The literature review clearly has shown that there is a phenomenon called School to Prison, Schoolhouse to Jailhouse, or Public Education to Prison Pipeline. Therefore, Jeremy Thompson (2016) says, “Zero-tolerance policies in schools result in high suspension rates and expulsion rates among students in general, but disproportionately affect minority students, especially African-Americans because students who have been suspended or expelled are more likely than not to end up in the Criminal Justice
In the article “The Benefits of Zero Tolerance,” Eric Badertscher and Heather Newton discuss why it is important for schools to use zero-tolerance policies but also become more practical with how the policies are administered. In the article Badertscher and Newton tell a story of a young boy in Loudoun County Public Schools who was suspended because he took a knife from another suicidal kid and put it away in his locker. This “lack of flexibility” proves how case by case punishment could work better for these policies (Badertscher and Newton). The student who was found with a knife had no intentions of harming anyone in the school. In fact he possibly saved the life of a fellow student by taking action and retrieving the weapon.
People didn’t care about gun control but after the massacre the people changed their thinking. 7 A democrat uses the columbine shooting to remind people what can happen when you let teenagers or other people use guns. America started to feel more comfortable with their kids going to school now that their is school safety and gun use is controlled. The shooting made the law change the guns and put safety locks on them. Some stores are ceased to sell firearms and ammunition.
The high school hierarchy has affected adolescents for generations and it is not a particularly positive characteristic of the American society. However, it does play an important role despite the often negative outcomes. In 10 Things I Hate About You, most, if not all, the characters are placed into a stereotype, true to their behavior or not. For example, Kat and Patrick were placed into the delinquent category due to their rejection of others, rules, and popular ideas. Though their outward appearances make it appear to be true, their real experiences and qualities prove that discrimination to be false.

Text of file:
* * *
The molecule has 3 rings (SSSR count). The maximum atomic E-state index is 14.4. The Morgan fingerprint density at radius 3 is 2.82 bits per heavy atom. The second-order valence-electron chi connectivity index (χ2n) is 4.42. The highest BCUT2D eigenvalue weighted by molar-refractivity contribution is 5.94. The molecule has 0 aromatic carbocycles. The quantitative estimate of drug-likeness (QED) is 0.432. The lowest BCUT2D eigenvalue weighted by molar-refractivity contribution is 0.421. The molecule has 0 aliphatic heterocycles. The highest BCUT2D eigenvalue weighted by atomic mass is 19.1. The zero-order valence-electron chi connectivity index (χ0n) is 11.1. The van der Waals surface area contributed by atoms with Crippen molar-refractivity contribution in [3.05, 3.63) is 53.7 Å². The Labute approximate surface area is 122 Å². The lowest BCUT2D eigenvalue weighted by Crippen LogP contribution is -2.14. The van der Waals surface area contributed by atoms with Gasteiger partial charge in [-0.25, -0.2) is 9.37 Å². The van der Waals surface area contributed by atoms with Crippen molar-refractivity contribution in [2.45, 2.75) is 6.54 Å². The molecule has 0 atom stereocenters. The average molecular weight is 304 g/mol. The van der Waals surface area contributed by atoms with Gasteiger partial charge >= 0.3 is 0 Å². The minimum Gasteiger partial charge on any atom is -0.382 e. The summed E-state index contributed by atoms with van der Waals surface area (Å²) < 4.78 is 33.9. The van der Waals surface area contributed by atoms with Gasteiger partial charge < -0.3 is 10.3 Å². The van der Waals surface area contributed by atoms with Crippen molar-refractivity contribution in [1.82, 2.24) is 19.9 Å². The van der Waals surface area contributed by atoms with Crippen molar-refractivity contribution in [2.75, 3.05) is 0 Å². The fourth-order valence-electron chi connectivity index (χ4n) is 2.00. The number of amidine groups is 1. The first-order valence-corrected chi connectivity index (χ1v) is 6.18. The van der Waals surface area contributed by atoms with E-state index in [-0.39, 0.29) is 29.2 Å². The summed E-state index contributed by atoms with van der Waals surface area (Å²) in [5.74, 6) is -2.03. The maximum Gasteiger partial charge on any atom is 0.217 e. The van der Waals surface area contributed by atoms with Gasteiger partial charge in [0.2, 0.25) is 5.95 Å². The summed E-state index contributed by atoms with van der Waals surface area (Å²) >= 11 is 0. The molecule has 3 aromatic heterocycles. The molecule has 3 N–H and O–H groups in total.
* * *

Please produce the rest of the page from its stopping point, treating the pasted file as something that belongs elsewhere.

According to the Advancement Project, the Zero Tolerance Policy contibues to a number of problems to included the denial of education due to increased suspension and explusion rates, referrals to inadequate alternative schools, lower test scores, higher dropout rates and racial profiling of students. Citing that once many of these youth are in “the system” they never get back on the academic track. With schools often refusing to readmit them (Heitzeg, 2009). The Zero Tolerance Policy plays its part in facilitating four different pathways into the legal system from the schools (James,
Should schools continue to use the traditional form of punishment of suspending students? Is suspension a benefit or a disadvantage to a students learning? Is suspension the right thing to do for all students? For many years suspension has been a common punishment for bad behavior in school, though many people are starting to wonder whether suspending a student really helps them learn and grow or does it harm their learning career. This is a big debate that has just recently come into light.
Most schools would suspend both students right away. What if one student in the fight had a good home life, his parents punished him, and he never got suspended again, but maybe the other student’s parents did not care, he would just simply get some time off of school, and continue to act out. If all students were talked to about what they did wrong and punished inside of school, there may be a chance to drop the percentage of kids that get in trouble. Yes, it may not be the school’s responsibility to punish the kid, but if they do not and neither do the parents, then who will? Giving out school suspensions may give the student that needs to be punished the most, time off from school, which is what they would prefer.
This bill should not have passed, the dropout rate had already dropped from 44 percent to 1 percent. The bill sends the wrong message even though it gives the parents the freedom to decide if their child should go to school or not. This is the only upside of the bill but if the parents dropped out then they more than likely won’t care if their own child drops out. All the bill is doing is getting rid of the unruly students and that’s not how to solve this problem(Concord). If the states established the dropout age of 18 then more students would graduate and hopefully move on to get a degree.